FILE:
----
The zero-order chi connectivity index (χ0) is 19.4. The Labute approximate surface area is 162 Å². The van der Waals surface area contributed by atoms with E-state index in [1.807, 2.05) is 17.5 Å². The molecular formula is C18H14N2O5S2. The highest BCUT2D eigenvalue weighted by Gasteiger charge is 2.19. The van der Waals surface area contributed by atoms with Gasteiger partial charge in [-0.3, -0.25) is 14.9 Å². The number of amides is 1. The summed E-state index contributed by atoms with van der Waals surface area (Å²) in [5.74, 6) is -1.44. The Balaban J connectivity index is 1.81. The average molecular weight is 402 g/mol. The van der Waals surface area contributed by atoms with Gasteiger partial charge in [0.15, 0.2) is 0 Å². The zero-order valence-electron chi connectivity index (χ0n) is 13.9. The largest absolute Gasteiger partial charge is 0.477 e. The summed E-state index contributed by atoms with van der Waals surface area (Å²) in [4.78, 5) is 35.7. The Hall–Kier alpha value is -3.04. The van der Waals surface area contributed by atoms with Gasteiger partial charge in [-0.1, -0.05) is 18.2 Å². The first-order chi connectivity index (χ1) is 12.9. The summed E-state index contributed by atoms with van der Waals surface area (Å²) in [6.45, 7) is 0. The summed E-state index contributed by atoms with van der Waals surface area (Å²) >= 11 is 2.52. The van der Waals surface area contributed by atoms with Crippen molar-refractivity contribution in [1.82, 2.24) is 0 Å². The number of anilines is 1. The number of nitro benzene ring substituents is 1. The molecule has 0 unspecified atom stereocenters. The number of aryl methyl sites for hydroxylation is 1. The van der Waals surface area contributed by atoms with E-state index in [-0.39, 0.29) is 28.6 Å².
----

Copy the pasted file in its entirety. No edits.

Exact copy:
The zero-order chi connectivity index (χ0) is 19.4. The Labute approximate surface area is 162 Å². The van der Waals surface area contributed by atoms with E-state index in [1.807, 2.05) is 17.5 Å². The molecular formula is C18H14N2O5S2. The highest BCUT2D eigenvalue weighted by Gasteiger charge is 2.19. The van der Waals surface area contributed by atoms with Gasteiger partial charge in [-0.3, -0.25) is 14.9 Å². The number of amides is 1. The summed E-state index contributed by atoms with van der Waals surface area (Å²) in [5.74, 6) is -1.44. The Balaban J connectivity index is 1.81. The average molecular weight is 402 g/mol. The van der Waals surface area contributed by atoms with Gasteiger partial charge in [0.15, 0.2) is 0 Å². The zero-order valence-electron chi connectivity index (χ0n) is 13.9. The largest absolute Gasteiger partial charge is 0.477 e. The summed E-state index contributed by atoms with van der Waals surface area (Å²) in [4.78, 5) is 35.7. The Hall–Kier alpha value is -3.04. The van der Waals surface area contributed by atoms with Gasteiger partial charge in [-0.1, -0.05) is 18.2 Å². The first-order chi connectivity index (χ1) is 12.9. The summed E-state index contributed by atoms with van der Waals surface area (Å²) in [6.45, 7) is 0. The summed E-state index contributed by atoms with van der Waals surface area (Å²) >= 11 is 2.52. The van der Waals surface area contributed by atoms with Crippen molar-refractivity contribution in [1.82, 2.24) is 0 Å². The number of anilines is 1. The number of nitro benzene ring substituents is 1. The molecule has 0 unspecified atom stereocenters. The number of aryl methyl sites for hydroxylation is 1. The van der Waals surface area contributed by atoms with E-state index in [-0.39, 0.29) is 28.6 Å².